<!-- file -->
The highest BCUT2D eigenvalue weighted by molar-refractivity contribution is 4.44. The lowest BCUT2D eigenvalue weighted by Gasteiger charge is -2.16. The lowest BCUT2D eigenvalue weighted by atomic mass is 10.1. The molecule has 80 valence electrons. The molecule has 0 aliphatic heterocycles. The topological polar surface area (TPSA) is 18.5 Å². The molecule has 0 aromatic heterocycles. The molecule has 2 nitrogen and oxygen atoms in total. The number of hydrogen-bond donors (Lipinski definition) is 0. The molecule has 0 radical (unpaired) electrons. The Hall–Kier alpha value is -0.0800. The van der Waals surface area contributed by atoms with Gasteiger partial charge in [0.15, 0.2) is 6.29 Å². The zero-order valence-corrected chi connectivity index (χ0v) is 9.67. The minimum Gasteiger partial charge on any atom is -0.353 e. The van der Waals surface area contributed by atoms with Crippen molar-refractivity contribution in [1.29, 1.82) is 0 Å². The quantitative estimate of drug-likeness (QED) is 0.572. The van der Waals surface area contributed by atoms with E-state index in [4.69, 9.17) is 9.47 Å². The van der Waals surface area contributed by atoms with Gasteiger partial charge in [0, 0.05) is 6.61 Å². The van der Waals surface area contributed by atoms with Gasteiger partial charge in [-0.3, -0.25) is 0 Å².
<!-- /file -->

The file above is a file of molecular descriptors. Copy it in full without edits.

The highest BCUT2D eigenvalue weighted by molar-refractivity contribution is 4.44. The lowest BCUT2D eigenvalue weighted by Gasteiger charge is -2.16. The lowest BCUT2D eigenvalue weighted by atomic mass is 10.1. The molecule has 80 valence electrons. The molecule has 0 aliphatic heterocycles. The topological polar surface area (TPSA) is 18.5 Å². The molecule has 0 aromatic heterocycles. The molecule has 2 nitrogen and oxygen atoms in total. The number of hydrogen-bond donors (Lipinski definition) is 0. The molecule has 0 radical (unpaired) electrons. The Hall–Kier alpha value is -0.0800. The van der Waals surface area contributed by atoms with Gasteiger partial charge in [0.15, 0.2) is 6.29 Å². The zero-order valence-corrected chi connectivity index (χ0v) is 9.67. The minimum Gasteiger partial charge on any atom is -0.353 e. The van der Waals surface area contributed by atoms with Crippen molar-refractivity contribution in [1.29, 1.82) is 0 Å². The quantitative estimate of drug-likeness (QED) is 0.572. The van der Waals surface area contributed by atoms with E-state index in [4.69, 9.17) is 9.47 Å². The van der Waals surface area contributed by atoms with Gasteiger partial charge in [0, 0.05) is 6.61 Å². The van der Waals surface area contributed by atoms with Gasteiger partial charge in [-0.3, -0.25) is 0 Å².